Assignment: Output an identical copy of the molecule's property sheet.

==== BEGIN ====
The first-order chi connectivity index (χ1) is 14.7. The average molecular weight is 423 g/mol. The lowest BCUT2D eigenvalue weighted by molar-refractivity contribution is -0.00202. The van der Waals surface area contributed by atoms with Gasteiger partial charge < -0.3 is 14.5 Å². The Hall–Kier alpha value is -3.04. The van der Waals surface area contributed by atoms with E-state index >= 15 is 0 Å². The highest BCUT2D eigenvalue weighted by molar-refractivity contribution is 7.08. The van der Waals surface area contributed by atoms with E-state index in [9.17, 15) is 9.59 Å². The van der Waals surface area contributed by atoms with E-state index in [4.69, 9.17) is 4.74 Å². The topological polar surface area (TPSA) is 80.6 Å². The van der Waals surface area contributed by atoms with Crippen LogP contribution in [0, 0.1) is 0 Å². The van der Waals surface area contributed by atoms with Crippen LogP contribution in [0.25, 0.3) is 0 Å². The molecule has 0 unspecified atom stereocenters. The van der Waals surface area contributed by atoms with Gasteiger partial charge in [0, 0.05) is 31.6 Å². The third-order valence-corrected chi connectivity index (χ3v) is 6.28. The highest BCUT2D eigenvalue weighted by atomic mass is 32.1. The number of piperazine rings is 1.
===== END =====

The first-order chi connectivity index (χ1) is 14.7. The average molecular weight is 423 g/mol. The lowest BCUT2D eigenvalue weighted by molar-refractivity contribution is -0.00202. The van der Waals surface area contributed by atoms with Gasteiger partial charge < -0.3 is 14.5 Å². The Hall–Kier alpha value is -3.04. The van der Waals surface area contributed by atoms with E-state index >= 15 is 0 Å². The highest BCUT2D eigenvalue weighted by molar-refractivity contribution is 7.08. The van der Waals surface area contributed by atoms with E-state index in [9.17, 15) is 9.59 Å². The van der Waals surface area contributed by atoms with E-state index in [4.69, 9.17) is 4.74 Å². The topological polar surface area (TPSA) is 80.6 Å². The van der Waals surface area contributed by atoms with Crippen LogP contribution in [0, 0.1) is 0 Å². The van der Waals surface area contributed by atoms with Crippen LogP contribution in [0.25, 0.3) is 0 Å². The molecule has 0 unspecified atom stereocenters. The van der Waals surface area contributed by atoms with Gasteiger partial charge in [0, 0.05) is 31.6 Å². The third-order valence-corrected chi connectivity index (χ3v) is 6.28. The highest BCUT2D eigenvalue weighted by atomic mass is 32.1. The number of piperazine rings is 1.